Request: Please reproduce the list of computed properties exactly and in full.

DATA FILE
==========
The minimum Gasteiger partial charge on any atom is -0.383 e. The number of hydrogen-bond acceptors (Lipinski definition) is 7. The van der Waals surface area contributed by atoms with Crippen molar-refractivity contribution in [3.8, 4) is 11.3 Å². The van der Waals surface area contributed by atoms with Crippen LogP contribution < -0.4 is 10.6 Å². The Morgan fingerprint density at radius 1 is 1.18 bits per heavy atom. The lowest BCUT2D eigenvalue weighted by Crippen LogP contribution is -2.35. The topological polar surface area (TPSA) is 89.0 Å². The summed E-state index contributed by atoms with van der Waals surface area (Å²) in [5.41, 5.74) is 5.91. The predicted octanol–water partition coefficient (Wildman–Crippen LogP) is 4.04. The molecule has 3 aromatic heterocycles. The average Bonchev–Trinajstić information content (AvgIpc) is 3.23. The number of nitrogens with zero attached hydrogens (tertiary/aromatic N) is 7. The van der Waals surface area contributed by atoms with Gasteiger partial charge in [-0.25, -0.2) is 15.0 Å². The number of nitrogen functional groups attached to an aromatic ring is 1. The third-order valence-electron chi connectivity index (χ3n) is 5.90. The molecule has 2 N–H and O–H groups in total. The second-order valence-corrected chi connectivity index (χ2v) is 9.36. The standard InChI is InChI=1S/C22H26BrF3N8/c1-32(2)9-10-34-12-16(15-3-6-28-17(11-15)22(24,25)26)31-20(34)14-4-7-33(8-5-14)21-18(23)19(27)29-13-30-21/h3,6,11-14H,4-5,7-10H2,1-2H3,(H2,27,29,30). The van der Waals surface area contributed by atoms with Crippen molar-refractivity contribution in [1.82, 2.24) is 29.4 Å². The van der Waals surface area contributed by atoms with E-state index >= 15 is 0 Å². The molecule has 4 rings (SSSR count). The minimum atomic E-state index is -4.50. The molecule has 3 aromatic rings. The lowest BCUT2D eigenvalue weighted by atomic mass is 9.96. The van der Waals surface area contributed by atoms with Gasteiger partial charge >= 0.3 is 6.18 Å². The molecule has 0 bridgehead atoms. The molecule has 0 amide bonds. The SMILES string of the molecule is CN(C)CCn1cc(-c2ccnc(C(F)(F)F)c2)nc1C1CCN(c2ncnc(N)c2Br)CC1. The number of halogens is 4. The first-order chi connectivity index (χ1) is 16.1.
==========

The minimum Gasteiger partial charge on any atom is -0.383 e. The number of hydrogen-bond acceptors (Lipinski definition) is 7. The van der Waals surface area contributed by atoms with Crippen molar-refractivity contribution in [3.8, 4) is 11.3 Å². The van der Waals surface area contributed by atoms with Crippen LogP contribution < -0.4 is 10.6 Å². The Morgan fingerprint density at radius 1 is 1.18 bits per heavy atom. The lowest BCUT2D eigenvalue weighted by Crippen LogP contribution is -2.35. The topological polar surface area (TPSA) is 89.0 Å². The summed E-state index contributed by atoms with van der Waals surface area (Å²) in [5.41, 5.74) is 5.91. The predicted octanol–water partition coefficient (Wildman–Crippen LogP) is 4.04. The molecule has 3 aromatic heterocycles. The average Bonchev–Trinajstić information content (AvgIpc) is 3.23. The number of nitrogens with zero attached hydrogens (tertiary/aromatic N) is 7. The van der Waals surface area contributed by atoms with Gasteiger partial charge in [-0.25, -0.2) is 15.0 Å². The number of nitrogen functional groups attached to an aromatic ring is 1. The third-order valence-electron chi connectivity index (χ3n) is 5.90. The molecule has 2 N–H and O–H groups in total. The second-order valence-corrected chi connectivity index (χ2v) is 9.36. The standard InChI is InChI=1S/C22H26BrF3N8/c1-32(2)9-10-34-12-16(15-3-6-28-17(11-15)22(24,25)26)31-20(34)14-4-7-33(8-5-14)21-18(23)19(27)29-13-30-21/h3,6,11-14H,4-5,7-10H2,1-2H3,(H2,27,29,30). The van der Waals surface area contributed by atoms with Crippen molar-refractivity contribution in [1.82, 2.24) is 29.4 Å². The van der Waals surface area contributed by atoms with E-state index >= 15 is 0 Å². The molecule has 4 rings (SSSR count). The minimum atomic E-state index is -4.50. The molecule has 3 aromatic rings. The lowest BCUT2D eigenvalue weighted by atomic mass is 9.96. The van der Waals surface area contributed by atoms with Gasteiger partial charge >= 0.3 is 6.18 Å². The molecule has 0 bridgehead atoms. The molecule has 0 amide bonds. The SMILES string of the molecule is CN(C)CCn1cc(-c2ccnc(C(F)(F)F)c2)nc1C1CCN(c2ncnc(N)c2Br)CC1. The number of halogens is 4. The first-order chi connectivity index (χ1) is 16.1.